University Responds to the Ongoing War in Ukraine


Courtesy of Graydon Paul/Villanovan Photography

Students attended a “Rally to Support the Ukrainian People” on Mar. 6.

Erin Costa, Staff Writer

The deadly events in Ukraine and its current domestic implications have caused worldwide fear and confusion. Foreign interventions attempt to de-escalate the situation, as companies in the United States, UK, Japan, Canada and many more sanction Vladimir Putin and other notable Russian Oligarchs. The implications of these actions can be felt everywhere, with gas prices and inflation skyrocketing globally. 

At Villanova, students are unsure what is the best course of action for the United States, and many wonder if direct military action needs to be taken. 

“Seeing all the news you want to help the people of Ukraine so badly, but at the same time, you don’t want to start a war,” sophomore Isabella Coles said. “But, if Putin wants to get the rest of the USSR, why wouldn’t we send troops now to prevent further deaths? I’m just very conflicted.” 

The complicated nature of this war has incentivized the University to share several resources that may assist students in understanding the situation. On March 7, the Albert Lepage Center held a discussion to discuss the history of Ukrainian-Russian relations and how the current situation has unfolded. 

On the Villanova Media Room Website, several professors offer their expertise on the subject to those who are interested. The email [email protected] is able to answer any questions about the war, and all experts on the website are available by email. 

On Thursday, March 10 at 3:45 p.m., Campus Ministry held a Vigil at the Corr Hall steps to honor and stand with Ukraine. Following the Vigil, Campus Ministry held a Prayer for Peace within Corr Chapel.

As students at the University attempt to understand what the future holds, several attempt to assist the situation as best as they can. Senior Nelya Naida organized and advertised for the “Rally to Support the Ukrainian People,” which was held on Sunday, March 6 at 10 a.m.. 

“I was actually born in Ukraine and moved to the states when I was six months old,” Naida said. “I still have a number of family members and friends living in Ukraine today so I was really inspired to do something that would help them during this time. With this drive I hope to not only raise monetary and physical donations for Ukraine, but also to get people to recognize the strength and courage of Ukraine and its people. It’s been 19 days now of restlessness.”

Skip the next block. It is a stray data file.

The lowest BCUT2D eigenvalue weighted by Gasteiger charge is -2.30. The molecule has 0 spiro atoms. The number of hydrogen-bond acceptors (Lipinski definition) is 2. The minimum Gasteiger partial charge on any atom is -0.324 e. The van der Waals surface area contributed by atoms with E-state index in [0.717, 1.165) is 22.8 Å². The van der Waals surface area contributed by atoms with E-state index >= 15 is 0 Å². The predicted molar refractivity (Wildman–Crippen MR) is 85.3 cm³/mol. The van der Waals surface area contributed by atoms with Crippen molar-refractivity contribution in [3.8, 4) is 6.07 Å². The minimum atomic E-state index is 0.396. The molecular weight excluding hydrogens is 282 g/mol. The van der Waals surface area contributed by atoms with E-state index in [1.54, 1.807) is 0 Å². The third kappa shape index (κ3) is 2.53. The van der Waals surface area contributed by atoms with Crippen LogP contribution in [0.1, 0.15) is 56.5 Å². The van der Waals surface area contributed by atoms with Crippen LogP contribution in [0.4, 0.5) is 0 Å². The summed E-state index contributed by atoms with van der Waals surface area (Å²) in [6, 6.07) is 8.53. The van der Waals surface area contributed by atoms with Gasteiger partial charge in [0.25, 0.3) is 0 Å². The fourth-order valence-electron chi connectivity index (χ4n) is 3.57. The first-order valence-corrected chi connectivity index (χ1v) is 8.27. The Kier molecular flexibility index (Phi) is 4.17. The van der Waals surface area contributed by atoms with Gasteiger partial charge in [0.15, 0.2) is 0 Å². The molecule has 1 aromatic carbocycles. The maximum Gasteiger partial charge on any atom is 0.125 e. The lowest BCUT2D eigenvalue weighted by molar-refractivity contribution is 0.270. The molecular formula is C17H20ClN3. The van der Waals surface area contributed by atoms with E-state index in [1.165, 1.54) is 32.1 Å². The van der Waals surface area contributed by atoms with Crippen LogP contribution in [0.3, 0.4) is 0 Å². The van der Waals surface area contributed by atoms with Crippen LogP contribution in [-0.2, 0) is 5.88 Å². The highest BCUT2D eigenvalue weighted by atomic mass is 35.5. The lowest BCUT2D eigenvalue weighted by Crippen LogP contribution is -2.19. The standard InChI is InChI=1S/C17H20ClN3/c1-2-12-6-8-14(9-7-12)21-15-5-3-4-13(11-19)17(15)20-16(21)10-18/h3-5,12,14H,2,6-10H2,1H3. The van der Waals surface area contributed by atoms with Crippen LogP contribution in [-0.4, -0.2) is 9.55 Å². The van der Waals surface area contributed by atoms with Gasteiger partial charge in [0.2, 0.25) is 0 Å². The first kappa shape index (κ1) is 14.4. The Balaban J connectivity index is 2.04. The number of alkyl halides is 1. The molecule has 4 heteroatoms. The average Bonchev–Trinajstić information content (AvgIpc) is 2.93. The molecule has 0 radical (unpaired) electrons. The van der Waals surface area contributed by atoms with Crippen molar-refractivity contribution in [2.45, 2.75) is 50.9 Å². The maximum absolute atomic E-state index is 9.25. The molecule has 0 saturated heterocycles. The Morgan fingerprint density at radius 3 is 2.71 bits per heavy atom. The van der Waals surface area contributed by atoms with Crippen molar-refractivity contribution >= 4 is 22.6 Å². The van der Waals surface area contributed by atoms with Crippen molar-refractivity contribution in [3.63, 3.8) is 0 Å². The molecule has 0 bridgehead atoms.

This rally featured speakers including Rev. Dr. Ronald Popivchak, United States Congresswoman Madeleine Dean, United States Congresswoman Mary Gay Scanlon and Bridgeport Mayor Beth Jacksier. Notably, commentary from several members of the Ukrainian American community was also featured at the event. 

Many students supported this event and reposted its details on their Instagram stories and Facebook pages. Social media use by students has brought massive support for several fundraisers that support Ukraine, including an upcoming Alpha Chi Omega and Sigma Chi Basketball Tournament. On Sunday, March 20 from 5 to 8 p.m., these Greek Chapters will be hosting a 3v3 tournament in Jake Nevin to raise money for Ukraine. To register for this event, Venmo $30 to @Humanitarianaid4ukraine for a team, with the team’s name as the description. 

On campus, flyers advertising the Stand With Ukraine Donation Drive can be found all around. This drive will donate medicine, first aid supplies, band-aids, ibuprofen and baby formula to residents of Ukraine and those who have fled to other countries. 

Organizations including Humanitarian Aid for Ukraine, United Ukrainian Relief Committee, United Help Ukraine and Knights of Columbus Ukraine Solidarity Fund reap the benefits of the drive. To support these causes, one can Venmo a donation to @humanitarianaid4ukraine. 

At the University, the impact of this war is easily detectable with students, faculty, campus ministry and University officials all contributing in some way. Officials, faculty and ministry offer guidance and information, which allows for better understanding of the topic. Students support philanthropic efforts through advertisements for several Ukraine Support organizations on campus and on social media.